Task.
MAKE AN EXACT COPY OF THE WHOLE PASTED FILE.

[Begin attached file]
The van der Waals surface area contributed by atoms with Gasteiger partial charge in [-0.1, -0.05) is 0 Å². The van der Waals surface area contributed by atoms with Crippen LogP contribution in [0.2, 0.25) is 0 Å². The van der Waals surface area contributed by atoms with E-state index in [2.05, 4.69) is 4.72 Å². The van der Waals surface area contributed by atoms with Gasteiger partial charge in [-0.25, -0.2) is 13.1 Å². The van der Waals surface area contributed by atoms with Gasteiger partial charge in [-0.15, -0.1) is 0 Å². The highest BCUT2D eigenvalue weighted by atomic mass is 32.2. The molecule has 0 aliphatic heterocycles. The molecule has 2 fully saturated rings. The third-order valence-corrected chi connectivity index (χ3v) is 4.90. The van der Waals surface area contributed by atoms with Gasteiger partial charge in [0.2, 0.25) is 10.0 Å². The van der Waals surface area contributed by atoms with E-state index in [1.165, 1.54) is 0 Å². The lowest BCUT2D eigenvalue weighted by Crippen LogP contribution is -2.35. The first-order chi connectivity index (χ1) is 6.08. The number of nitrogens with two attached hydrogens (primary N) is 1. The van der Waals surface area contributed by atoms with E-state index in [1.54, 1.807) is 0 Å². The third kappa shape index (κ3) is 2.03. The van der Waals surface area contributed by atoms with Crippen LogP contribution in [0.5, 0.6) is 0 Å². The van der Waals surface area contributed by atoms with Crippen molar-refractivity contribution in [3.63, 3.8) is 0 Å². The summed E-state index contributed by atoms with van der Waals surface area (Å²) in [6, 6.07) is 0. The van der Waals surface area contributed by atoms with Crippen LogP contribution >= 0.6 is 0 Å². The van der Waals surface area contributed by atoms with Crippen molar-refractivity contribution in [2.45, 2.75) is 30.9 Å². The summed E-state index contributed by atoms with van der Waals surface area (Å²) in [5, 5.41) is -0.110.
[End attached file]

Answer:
The van der Waals surface area contributed by atoms with Gasteiger partial charge in [-0.1, -0.05) is 0 Å². The van der Waals surface area contributed by atoms with Crippen LogP contribution in [0.2, 0.25) is 0 Å². The van der Waals surface area contributed by atoms with E-state index in [2.05, 4.69) is 4.72 Å². The van der Waals surface area contributed by atoms with Gasteiger partial charge in [-0.25, -0.2) is 13.1 Å². The van der Waals surface area contributed by atoms with Gasteiger partial charge in [-0.15, -0.1) is 0 Å². The highest BCUT2D eigenvalue weighted by atomic mass is 32.2. The molecule has 0 aliphatic heterocycles. The molecule has 2 fully saturated rings. The third-order valence-corrected chi connectivity index (χ3v) is 4.90. The van der Waals surface area contributed by atoms with Gasteiger partial charge in [0.2, 0.25) is 10.0 Å². The van der Waals surface area contributed by atoms with E-state index in [1.165, 1.54) is 0 Å². The lowest BCUT2D eigenvalue weighted by Crippen LogP contribution is -2.35. The first-order chi connectivity index (χ1) is 6.08. The number of nitrogens with two attached hydrogens (primary N) is 1. The van der Waals surface area contributed by atoms with E-state index in [1.54, 1.807) is 0 Å². The third kappa shape index (κ3) is 2.03. The van der Waals surface area contributed by atoms with Crippen LogP contribution in [0.5, 0.6) is 0 Å². The van der Waals surface area contributed by atoms with Crippen molar-refractivity contribution in [3.63, 3.8) is 0 Å². The summed E-state index contributed by atoms with van der Waals surface area (Å²) in [6, 6.07) is 0. The van der Waals surface area contributed by atoms with Crippen LogP contribution >= 0.6 is 0 Å². The van der Waals surface area contributed by atoms with Crippen molar-refractivity contribution in [2.45, 2.75) is 30.9 Å². The summed E-state index contributed by atoms with van der Waals surface area (Å²) in [5, 5.41) is -0.110.